Last time we were in China, Annie and I were walking down the street when we saw a little boy squat down in the middle of the sidewalk, drop a turd, then run back to his mom, grab her hand, and go merrily on his way.
Yeah. It sure makes you see the "dog poop" on the sidewalk in a whole new light.
This time around, we've seen little kids using their split pants to pee into garbage cans and planters, and even into the decorative fountains in the mall (and let's not even get started on the man who was pooping on the highway median in Beijing). We've also noticed lots and lots of very obese preschoolers, and of course, kids who were bundled so much they has red faces and hair drenched in sweat.
We would never do those things, because we know better, right?
According to the Chinese people I've talked to, we're doing plenty wrong:
1) Our kids aren't dressed warmly enough. Even if they have three or four layers on. I think this is primarily because our layers are less bulky than theirs. And if you have an inch of ankle showing, the grannies go ballistic. We finally discovered that if we pull their ankle socks up to their knees, no ankle shows, and we get significantly fewer dirty looks. But we still do plenty wrong.
2) We let them suck their thumbs. On the way back from the orphanage, we were at the train station, and my mom ran to the bathroom while our guide was trying to change our tickets. Any woman with two babies in China is a sight to behold, but a tall, blonde, American woman with two little bitty Chinese babies is akin to seeing a B-list celebrity, and pretty soon a crowd of a least a dozen people had gathered around me, smiling and waving. But one of the grannies came up to Rose, popped her thumb out of her mouth, and shook her finger at me. It doesn't matter that the kids had had a long day. It doesn't matter that Eli had been uprooted from the only life he'd known only two days earlier. It doesn't matter that Rose has had the most stressful week of her entire life. It doesn't matter that both kids will eventually get braces. No thumbs in the mouth. Ever.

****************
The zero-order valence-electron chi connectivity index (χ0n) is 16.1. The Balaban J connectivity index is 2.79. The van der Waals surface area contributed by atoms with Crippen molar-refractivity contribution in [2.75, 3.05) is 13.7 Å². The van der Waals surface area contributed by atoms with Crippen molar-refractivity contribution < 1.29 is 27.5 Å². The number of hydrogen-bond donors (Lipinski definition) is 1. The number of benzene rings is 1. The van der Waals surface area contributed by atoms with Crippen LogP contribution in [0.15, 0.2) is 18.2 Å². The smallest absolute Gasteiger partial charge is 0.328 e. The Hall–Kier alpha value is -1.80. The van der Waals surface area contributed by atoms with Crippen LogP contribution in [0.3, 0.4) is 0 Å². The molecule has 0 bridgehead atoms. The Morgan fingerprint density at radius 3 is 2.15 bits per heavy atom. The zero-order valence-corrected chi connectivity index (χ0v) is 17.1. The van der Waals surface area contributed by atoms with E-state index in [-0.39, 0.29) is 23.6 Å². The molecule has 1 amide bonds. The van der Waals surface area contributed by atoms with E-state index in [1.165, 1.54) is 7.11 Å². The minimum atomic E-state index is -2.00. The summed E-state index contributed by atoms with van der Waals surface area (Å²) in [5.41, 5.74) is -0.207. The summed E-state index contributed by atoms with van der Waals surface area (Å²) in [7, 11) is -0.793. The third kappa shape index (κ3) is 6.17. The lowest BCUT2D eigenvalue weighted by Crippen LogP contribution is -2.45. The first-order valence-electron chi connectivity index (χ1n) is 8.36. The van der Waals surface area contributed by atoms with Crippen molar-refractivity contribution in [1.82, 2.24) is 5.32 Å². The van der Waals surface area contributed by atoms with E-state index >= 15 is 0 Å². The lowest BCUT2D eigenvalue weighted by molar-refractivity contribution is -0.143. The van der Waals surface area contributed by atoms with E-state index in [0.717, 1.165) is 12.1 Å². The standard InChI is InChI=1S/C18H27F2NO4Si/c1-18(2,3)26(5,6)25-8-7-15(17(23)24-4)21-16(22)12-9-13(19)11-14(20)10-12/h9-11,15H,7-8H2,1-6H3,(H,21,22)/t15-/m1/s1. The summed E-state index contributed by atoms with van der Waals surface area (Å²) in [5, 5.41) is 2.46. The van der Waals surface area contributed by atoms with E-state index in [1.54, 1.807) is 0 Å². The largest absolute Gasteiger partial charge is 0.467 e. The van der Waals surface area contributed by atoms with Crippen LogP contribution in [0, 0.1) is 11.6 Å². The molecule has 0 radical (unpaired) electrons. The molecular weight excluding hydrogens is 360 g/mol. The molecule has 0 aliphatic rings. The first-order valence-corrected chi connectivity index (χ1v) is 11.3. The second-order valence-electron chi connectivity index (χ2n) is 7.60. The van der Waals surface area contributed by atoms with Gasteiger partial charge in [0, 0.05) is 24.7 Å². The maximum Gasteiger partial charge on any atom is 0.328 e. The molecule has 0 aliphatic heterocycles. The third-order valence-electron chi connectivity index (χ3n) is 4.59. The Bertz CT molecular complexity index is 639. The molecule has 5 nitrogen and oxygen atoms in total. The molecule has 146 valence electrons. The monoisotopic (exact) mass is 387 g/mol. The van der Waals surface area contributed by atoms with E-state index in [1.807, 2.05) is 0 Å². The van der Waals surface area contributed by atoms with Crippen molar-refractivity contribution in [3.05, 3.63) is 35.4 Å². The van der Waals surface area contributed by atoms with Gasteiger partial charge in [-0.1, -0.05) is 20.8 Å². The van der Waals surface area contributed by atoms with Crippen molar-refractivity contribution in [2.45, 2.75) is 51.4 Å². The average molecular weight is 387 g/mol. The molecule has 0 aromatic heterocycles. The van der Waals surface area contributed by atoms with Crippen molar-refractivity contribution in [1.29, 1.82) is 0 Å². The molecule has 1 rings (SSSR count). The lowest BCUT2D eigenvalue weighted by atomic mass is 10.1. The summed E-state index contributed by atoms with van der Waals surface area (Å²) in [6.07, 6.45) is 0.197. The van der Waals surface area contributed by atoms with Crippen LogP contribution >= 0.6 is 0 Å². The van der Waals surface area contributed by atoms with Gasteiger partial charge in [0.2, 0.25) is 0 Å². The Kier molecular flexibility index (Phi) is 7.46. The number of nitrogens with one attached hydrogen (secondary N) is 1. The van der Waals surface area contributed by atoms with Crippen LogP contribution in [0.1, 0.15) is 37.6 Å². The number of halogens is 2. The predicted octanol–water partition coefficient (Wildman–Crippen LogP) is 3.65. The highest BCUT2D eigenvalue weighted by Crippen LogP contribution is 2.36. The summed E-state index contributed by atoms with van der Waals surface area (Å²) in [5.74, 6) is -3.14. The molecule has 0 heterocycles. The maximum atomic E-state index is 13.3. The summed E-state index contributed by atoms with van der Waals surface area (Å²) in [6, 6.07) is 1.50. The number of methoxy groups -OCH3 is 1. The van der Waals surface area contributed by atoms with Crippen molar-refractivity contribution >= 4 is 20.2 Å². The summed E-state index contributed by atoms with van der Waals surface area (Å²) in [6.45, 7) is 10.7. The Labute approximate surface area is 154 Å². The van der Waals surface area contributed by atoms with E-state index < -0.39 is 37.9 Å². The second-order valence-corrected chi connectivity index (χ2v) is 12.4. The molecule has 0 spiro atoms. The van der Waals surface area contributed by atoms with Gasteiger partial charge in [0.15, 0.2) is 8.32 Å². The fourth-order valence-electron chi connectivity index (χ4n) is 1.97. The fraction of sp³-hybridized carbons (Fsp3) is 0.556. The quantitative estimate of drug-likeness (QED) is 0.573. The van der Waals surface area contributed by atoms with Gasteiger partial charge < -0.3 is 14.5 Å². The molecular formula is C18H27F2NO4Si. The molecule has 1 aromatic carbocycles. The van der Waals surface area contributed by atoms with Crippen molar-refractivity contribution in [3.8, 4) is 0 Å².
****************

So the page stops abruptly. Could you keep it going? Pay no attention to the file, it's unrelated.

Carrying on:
3) I let Rose's head slump down when she sleeps in the stroller. We brought our old, grungy stroller to China. It doesn't recline. We've been doing lots of sightseeing, and consequently Rose has been doing lots of sleeping in her stroller. Her head usually droops down, and I'll swipe it up a couple of times because it looks awful, but eventually I give up. Rose is, after all, the fifth of six children. She knows how to make do. And sleep is sleep, slumped head or not. I'm used to being the only adult around five or six kids, but around here, the ratio is reversed. It's very common to see one child surrounded by a posse of adults, all attending to his or her needs (like taking them to pee over a garbage can).
4) I was so happy to see Eli's hearty appetite when we got him. When we adopted Rose, it was apparent that she only knew how to eat from a bottle, so it was fun to feed Eli all kinds of new foods, and we really had fun introducing him to ice cream cones at McDonalds. I bought a cone for each kid and we sat down in the middle of the restaurant and laughed and laughed as they sucked them down. Sure, people stared, but remember, we're used to attracting stares here.
Well, we went shopping with Ann today (adopters know what this means, for everyone else, Ann is a guide who helps you get wholesale prices on all sorts of stuff. I think I'm carrying home my weight in pearls and jade). After three hours of taxi rides and crowded elevators and tight little shops, we came to the last store on our list. Eli and Rose had been troupers, but they were getting cranky, so I pulled out the M&Ms I'd stashed in my bag for just such a moment. After watching Eli attack the candy with relish, Ann turned to me and said, "You know, here in China, we don't feed our babies sweet foods. Or salty foods." I laughed and said, "Well, it's a good thing these guys are Americans," but the pleaser in me was groaning that I'd done another thing wrong.
We're enjoying ourselves in China, but it will be nice to get back to a place where I know the rules and where I will have my own culture's moral superiority on my side.
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